JavaScript Writing

New Year

Recovered from the Wayback Machine.

I just posted a note at Mad Techie Woman about an error in the Learning JavaScript book I could kick myself for. It has to do with quirks mode, and the fact that browsers interpret an XHTML document as HTML when served with an .htm extension, and the fact that I used document.write as a way of doing a quick print out of a JS example. Sure it works now, but it’s a bad habit to get into and I shouldn’t have done so.

Some people might think it’s easy to write on JavaScript because it’s not a ‘real’ language, but it’s actually the opposite: an extremely difficult language to write about because the environment that surrounds it is in a constant state of flux. People use old browsers, new browsers, old markup, new markup, old styling, new CSS, and so on. When you’re writing on C++ or Java, there is a minimum level of compliance that must be met or the damn language just doesn’t work.

Not with JavaScript, oh no, siree. You can do almost anything and it will work with most browsers, as they labor mightily to ensure applications, old and new, work. Rightfully so, but as in the case of my “document.write”, you can get in a habit of using an easy and simple (and ubiquitous) piece of code, and it is not Right, or Best Practice, and when you realize what you’ve done (after the book is published, of course), you kick yourself ten ways to Sunday for Being So Stupid.

It’s lovely being an author with its constant reminders of how dumb you are. Or being a tech with the constant reminders of how much smarter that 18 year old is then you. It’s only followed by being a photographer whose work is received with silence, or a weblogger subject to so many variations of sneers and disdain that upon presenting ourselves as such, should be immediate grounds for a poor dear, at least. What is a weblogWhat is a weblog? It’s toilet paper. It’s the toilet paper we use to blot our blood, our tears, the sweat of our work, the grime of our living, the dirt of our dishing, and to fold into pretty swans when all is well (though don’t try to float these swams because they’re not meant to last).

You have to question the mental health of anyone who not only does any one of these acts, but does all four. And doesn’t get paid for two, and isn’t especially rolling in dough for the third and fourth (that 18 year old, you know).

That is the life of a writer of tech books, which is why most people only do one and then run, screaming. Why don’t I just place my head in the path of a truck, rather than go through the pain in dribbles and dabs. I’d made the news, then (“It sounded just like a ripe watermelon…”).

But this is about the New Year, not being an author or the pain of a thousand words we want to take back. I started to write a New Year post and got as far as the following:

I’ve been trying to come up with a last post for the end of the year, something positive and hopeful, but it seems like I keep putting up stories of anger or sadness.

I think that rather than being well informed via the internet, the constant stream of news batters at you until you eventually either give into the despair, or become completely indifferent. Years ago, when we got our news from the newspaper or the evening news, we had a chance to discuss the news, with friends, co-workers, family, before getting fed the next burst. Now, our friends are just as likely to be the source of the news as Fox or CBS, and we don’t talk as much as we broadcast at each other. It’s overwhelming.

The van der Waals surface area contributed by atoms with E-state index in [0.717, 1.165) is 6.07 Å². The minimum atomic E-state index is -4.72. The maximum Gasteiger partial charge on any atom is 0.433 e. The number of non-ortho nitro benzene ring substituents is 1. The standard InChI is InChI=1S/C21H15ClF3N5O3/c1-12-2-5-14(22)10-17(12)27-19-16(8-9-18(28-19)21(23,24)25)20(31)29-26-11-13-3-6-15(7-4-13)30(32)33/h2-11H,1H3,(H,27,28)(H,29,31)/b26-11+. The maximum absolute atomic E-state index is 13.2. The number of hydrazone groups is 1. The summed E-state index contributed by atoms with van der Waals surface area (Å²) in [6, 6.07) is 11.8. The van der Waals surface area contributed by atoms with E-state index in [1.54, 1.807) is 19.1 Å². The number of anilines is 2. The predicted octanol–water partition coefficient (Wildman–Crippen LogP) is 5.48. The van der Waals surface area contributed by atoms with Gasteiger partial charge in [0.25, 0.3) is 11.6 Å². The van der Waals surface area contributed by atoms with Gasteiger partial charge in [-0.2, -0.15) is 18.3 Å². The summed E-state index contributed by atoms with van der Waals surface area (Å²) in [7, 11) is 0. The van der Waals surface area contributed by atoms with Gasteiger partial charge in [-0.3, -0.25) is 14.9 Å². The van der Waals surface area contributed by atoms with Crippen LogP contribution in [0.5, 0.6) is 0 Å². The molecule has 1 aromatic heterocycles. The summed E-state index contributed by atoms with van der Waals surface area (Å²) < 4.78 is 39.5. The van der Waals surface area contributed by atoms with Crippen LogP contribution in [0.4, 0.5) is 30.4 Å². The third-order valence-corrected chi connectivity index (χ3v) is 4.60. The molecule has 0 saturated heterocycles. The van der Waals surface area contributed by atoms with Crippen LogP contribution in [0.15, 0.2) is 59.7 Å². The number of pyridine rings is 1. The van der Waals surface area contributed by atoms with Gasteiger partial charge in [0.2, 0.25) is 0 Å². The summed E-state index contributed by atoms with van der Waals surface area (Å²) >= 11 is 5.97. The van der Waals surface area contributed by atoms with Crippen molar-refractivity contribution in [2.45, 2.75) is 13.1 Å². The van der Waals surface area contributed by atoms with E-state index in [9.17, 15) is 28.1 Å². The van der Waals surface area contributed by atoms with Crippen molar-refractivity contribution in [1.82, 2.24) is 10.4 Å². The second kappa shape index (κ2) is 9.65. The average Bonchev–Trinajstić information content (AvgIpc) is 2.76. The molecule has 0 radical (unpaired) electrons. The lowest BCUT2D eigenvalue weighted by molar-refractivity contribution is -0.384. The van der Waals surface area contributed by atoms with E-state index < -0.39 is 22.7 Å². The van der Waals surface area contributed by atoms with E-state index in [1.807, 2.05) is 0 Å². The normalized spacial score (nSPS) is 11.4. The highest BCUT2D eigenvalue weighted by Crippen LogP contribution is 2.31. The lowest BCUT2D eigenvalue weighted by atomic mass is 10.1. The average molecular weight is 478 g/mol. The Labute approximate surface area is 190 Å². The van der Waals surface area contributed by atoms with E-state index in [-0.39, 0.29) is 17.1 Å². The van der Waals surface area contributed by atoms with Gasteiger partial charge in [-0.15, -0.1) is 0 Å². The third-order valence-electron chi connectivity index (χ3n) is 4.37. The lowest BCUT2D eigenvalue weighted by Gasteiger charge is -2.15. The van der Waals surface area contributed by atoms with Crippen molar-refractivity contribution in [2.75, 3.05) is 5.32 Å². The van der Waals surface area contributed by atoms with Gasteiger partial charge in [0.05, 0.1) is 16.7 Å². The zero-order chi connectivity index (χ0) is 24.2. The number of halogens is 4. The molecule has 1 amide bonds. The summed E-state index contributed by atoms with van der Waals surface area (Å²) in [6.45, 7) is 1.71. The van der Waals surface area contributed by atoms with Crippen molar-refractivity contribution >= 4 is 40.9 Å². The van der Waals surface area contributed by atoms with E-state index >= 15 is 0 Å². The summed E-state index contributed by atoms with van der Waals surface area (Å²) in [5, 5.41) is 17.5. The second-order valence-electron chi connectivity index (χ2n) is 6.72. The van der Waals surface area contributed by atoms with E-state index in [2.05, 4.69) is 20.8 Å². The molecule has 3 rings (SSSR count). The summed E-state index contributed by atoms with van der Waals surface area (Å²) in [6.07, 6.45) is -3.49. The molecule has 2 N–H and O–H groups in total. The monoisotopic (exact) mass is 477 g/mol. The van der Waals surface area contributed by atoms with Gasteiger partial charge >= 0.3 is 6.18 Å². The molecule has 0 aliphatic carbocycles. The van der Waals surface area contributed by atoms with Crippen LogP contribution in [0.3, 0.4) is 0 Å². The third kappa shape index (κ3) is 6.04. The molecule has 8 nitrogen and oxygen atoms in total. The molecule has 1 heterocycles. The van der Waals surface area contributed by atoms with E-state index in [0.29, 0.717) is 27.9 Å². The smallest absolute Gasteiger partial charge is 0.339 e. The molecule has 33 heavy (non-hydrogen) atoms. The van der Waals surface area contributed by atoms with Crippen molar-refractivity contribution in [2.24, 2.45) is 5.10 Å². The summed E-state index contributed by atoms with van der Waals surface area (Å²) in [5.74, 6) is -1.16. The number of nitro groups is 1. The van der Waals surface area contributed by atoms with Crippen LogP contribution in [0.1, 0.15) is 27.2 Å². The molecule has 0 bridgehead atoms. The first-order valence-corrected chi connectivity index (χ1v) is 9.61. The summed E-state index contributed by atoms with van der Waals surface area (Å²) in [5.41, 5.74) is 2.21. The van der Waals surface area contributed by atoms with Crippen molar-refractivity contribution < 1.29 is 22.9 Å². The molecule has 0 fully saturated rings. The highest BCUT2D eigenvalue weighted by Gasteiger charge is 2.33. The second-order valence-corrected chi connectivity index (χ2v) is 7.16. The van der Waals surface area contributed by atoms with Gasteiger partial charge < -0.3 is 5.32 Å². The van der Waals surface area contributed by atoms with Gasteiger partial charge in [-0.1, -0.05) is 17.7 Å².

I realized that rather than sounding optimistic or upbeat, I come across as hanging lower than a slug’s belly, and feeling about as oogie. Oogie. Yes, that is a word. It’s a beautiful word. I am an author and I can decree what is a word, and what is a beautiful word, and make it so in print. I’ve done so frequently.

Where was I? Slug’s belly. No one has an ‘excuse’ for being low, but I have traipsed legitimate steps down into the murky waters of Feeling Kinda Shitty, so I feel vindicated for my lowness, if not necessarily excused for same (“…people being excused as in, ‘there are people in the world who are tortured, imprisoned, forced to work at Google, who is now fashionably evil’, yada yada…”)

I worry and fret over every error in “Learning JavaScript”, have become obsessive with trying to ensure absolutely no error in “Adding Ajax”–a task that’s as impossible as it is imperative, because the Ajaxian world is not a tolerant world–and I’m facing a possible court battle against this country’s largest arbitration forum, without any legal help other than advice from Smart People (most of whom can’t recommend I take the action I’m planning because though it may end up helping lots of people in the end, it could end up costing me everything if the gamble fails).

Some people want a free computer from Microsoft; I’d settle for a good night’s sleep. Oh, and perky breasts again, which is as likely as getting anything truly free from Microsoft, or any other Big Corporation. (Free as in, ‘no strings attached’, which could, in an odd way, be used to describe my breasts).

Yet, yet, for all this doom and gloom (and “My God, Shelley, why do these things happen to you? Don’t you realize that weblogging is reserved for good times, marketing, or bleeding The Right Way; flowing gushily and with exquisite pain–not your tawdry drip drip, drip after inexorable drip: cut the vein, put yourself out of misery”)…I digress, yet for all this doom and gloom I wake, I eat, I pet my kitty, I walk in the sun, I correct the errors, I kick at the box I find myself in, I sneer as I’m sneered at in turn–I continue, because that’s what people do, you know; we continue. We’re all bleeding, and we trail metaphorical gore behind us, but we continue. To quote the good folks of Firefly, “That makes us mighty”.

So, from one of the Mighty to the rest of the Mighty, Happy New Year.

Print Friendly, PDF & Email